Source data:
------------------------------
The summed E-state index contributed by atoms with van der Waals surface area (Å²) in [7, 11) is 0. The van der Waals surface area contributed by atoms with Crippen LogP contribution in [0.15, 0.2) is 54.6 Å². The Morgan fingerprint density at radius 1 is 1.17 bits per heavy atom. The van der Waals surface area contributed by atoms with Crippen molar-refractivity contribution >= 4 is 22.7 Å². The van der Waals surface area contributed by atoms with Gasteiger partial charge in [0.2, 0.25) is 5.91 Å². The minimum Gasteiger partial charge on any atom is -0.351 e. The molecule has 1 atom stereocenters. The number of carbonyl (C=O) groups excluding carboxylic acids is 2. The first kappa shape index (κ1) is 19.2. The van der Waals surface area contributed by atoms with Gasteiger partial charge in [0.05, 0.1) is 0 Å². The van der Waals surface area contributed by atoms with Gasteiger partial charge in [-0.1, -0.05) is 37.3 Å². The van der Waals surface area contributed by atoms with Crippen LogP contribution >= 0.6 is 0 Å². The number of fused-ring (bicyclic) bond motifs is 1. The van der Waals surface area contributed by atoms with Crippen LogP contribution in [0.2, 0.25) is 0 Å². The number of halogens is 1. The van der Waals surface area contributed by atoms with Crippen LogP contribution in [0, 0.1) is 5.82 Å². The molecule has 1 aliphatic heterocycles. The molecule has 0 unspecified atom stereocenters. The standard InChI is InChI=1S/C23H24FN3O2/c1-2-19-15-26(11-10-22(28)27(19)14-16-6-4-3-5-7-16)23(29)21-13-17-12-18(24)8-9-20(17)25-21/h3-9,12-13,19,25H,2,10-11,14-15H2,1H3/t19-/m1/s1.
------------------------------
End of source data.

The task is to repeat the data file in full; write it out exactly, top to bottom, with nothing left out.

The summed E-state index contributed by atoms with van der Waals surface area (Å²) in [7, 11) is 0. The van der Waals surface area contributed by atoms with Crippen LogP contribution in [0.15, 0.2) is 54.6 Å². The Morgan fingerprint density at radius 1 is 1.17 bits per heavy atom. The van der Waals surface area contributed by atoms with Crippen molar-refractivity contribution >= 4 is 22.7 Å². The van der Waals surface area contributed by atoms with Gasteiger partial charge in [0.2, 0.25) is 5.91 Å². The minimum Gasteiger partial charge on any atom is -0.351 e. The molecule has 1 atom stereocenters. The number of carbonyl (C=O) groups excluding carboxylic acids is 2. The first kappa shape index (κ1) is 19.2. The van der Waals surface area contributed by atoms with Gasteiger partial charge in [0.05, 0.1) is 0 Å². The van der Waals surface area contributed by atoms with Gasteiger partial charge in [-0.1, -0.05) is 37.3 Å². The van der Waals surface area contributed by atoms with Crippen LogP contribution >= 0.6 is 0 Å². The number of fused-ring (bicyclic) bond motifs is 1. The van der Waals surface area contributed by atoms with Crippen LogP contribution in [0.2, 0.25) is 0 Å². The number of halogens is 1. The van der Waals surface area contributed by atoms with Crippen LogP contribution in [0, 0.1) is 5.82 Å². The molecule has 1 aliphatic heterocycles. The molecule has 0 unspecified atom stereocenters. The standard InChI is InChI=1S/C23H24FN3O2/c1-2-19-15-26(11-10-22(28)27(19)14-16-6-4-3-5-7-16)23(29)21-13-17-12-18(24)8-9-20(17)25-21/h3-9,12-13,19,25H,2,10-11,14-15H2,1H3/t19-/m1/s1.